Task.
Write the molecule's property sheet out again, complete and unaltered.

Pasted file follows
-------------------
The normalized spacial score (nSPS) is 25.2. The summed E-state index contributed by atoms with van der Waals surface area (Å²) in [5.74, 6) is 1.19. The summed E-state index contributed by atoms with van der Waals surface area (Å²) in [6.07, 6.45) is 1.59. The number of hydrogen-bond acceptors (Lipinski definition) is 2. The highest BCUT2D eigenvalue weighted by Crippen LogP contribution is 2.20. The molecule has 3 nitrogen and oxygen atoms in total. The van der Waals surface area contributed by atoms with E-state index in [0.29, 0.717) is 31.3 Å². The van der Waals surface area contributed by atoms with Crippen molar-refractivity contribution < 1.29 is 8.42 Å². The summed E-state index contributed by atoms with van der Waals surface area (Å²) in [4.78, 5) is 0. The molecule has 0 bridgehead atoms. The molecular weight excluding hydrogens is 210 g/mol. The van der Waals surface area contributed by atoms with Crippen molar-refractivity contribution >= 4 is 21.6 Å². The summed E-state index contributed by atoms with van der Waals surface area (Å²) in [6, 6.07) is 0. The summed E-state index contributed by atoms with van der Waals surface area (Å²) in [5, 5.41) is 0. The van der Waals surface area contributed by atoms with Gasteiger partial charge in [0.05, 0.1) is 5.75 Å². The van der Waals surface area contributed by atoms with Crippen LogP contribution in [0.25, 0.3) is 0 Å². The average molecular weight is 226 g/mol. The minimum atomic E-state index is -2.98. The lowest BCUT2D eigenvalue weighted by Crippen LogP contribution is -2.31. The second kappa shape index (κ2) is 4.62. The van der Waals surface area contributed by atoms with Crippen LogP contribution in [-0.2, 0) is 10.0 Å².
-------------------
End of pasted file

The normalized spacial score (nSPS) is 25.2. The summed E-state index contributed by atoms with van der Waals surface area (Å²) in [5.74, 6) is 1.19. The summed E-state index contributed by atoms with van der Waals surface area (Å²) in [6.07, 6.45) is 1.59. The number of hydrogen-bond acceptors (Lipinski definition) is 2. The highest BCUT2D eigenvalue weighted by Crippen LogP contribution is 2.20. The molecule has 3 nitrogen and oxygen atoms in total. The van der Waals surface area contributed by atoms with E-state index in [0.29, 0.717) is 31.3 Å². The van der Waals surface area contributed by atoms with Crippen molar-refractivity contribution < 1.29 is 8.42 Å². The summed E-state index contributed by atoms with van der Waals surface area (Å²) in [4.78, 5) is 0. The molecule has 0 bridgehead atoms. The molecular weight excluding hydrogens is 210 g/mol. The van der Waals surface area contributed by atoms with Crippen molar-refractivity contribution >= 4 is 21.6 Å². The summed E-state index contributed by atoms with van der Waals surface area (Å²) in [6, 6.07) is 0. The summed E-state index contributed by atoms with van der Waals surface area (Å²) in [5, 5.41) is 0. The van der Waals surface area contributed by atoms with Gasteiger partial charge in [0.05, 0.1) is 5.75 Å². The van der Waals surface area contributed by atoms with Crippen LogP contribution in [0.25, 0.3) is 0 Å². The average molecular weight is 226 g/mol. The minimum atomic E-state index is -2.98. The lowest BCUT2D eigenvalue weighted by Crippen LogP contribution is -2.31. The second kappa shape index (κ2) is 4.62. The van der Waals surface area contributed by atoms with Crippen LogP contribution in [-0.2, 0) is 10.0 Å².